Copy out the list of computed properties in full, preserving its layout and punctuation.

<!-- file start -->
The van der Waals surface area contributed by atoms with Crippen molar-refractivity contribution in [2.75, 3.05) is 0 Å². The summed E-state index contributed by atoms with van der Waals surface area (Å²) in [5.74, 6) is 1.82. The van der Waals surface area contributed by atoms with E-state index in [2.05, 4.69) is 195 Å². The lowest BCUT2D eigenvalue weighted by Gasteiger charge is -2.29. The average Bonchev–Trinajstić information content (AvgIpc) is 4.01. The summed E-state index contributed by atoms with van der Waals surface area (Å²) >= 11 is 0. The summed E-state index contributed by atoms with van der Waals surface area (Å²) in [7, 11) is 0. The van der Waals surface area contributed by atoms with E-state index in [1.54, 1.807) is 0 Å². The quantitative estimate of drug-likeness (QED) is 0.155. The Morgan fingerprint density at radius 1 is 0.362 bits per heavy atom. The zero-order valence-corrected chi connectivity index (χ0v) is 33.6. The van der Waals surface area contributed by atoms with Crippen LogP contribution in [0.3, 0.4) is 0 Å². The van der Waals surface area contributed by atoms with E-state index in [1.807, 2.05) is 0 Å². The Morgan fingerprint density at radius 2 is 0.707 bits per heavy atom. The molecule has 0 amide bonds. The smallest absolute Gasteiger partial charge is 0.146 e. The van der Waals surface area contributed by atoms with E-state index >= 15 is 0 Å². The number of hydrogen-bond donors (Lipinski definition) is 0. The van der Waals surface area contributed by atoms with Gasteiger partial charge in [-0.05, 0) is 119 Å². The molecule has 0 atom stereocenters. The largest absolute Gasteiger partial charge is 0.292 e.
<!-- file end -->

The van der Waals surface area contributed by atoms with Crippen molar-refractivity contribution in [2.75, 3.05) is 0 Å². The summed E-state index contributed by atoms with van der Waals surface area (Å²) in [5.74, 6) is 1.82. The van der Waals surface area contributed by atoms with E-state index in [2.05, 4.69) is 195 Å². The lowest BCUT2D eigenvalue weighted by Gasteiger charge is -2.29. The average Bonchev–Trinajstić information content (AvgIpc) is 4.01. The summed E-state index contributed by atoms with van der Waals surface area (Å²) >= 11 is 0. The summed E-state index contributed by atoms with van der Waals surface area (Å²) in [7, 11) is 0. The van der Waals surface area contributed by atoms with E-state index in [1.54, 1.807) is 0 Å². The quantitative estimate of drug-likeness (QED) is 0.155. The Morgan fingerprint density at radius 1 is 0.362 bits per heavy atom. The zero-order valence-corrected chi connectivity index (χ0v) is 33.6. The van der Waals surface area contributed by atoms with Crippen LogP contribution in [0.3, 0.4) is 0 Å². The van der Waals surface area contributed by atoms with E-state index in [1.807, 2.05) is 0 Å². The Morgan fingerprint density at radius 2 is 0.707 bits per heavy atom. The molecule has 0 amide bonds. The smallest absolute Gasteiger partial charge is 0.146 e. The van der Waals surface area contributed by atoms with E-state index >= 15 is 0 Å². The number of hydrogen-bond donors (Lipinski definition) is 0. The van der Waals surface area contributed by atoms with Gasteiger partial charge in [-0.05, 0) is 119 Å². The molecule has 0 atom stereocenters. The largest absolute Gasteiger partial charge is 0.292 e.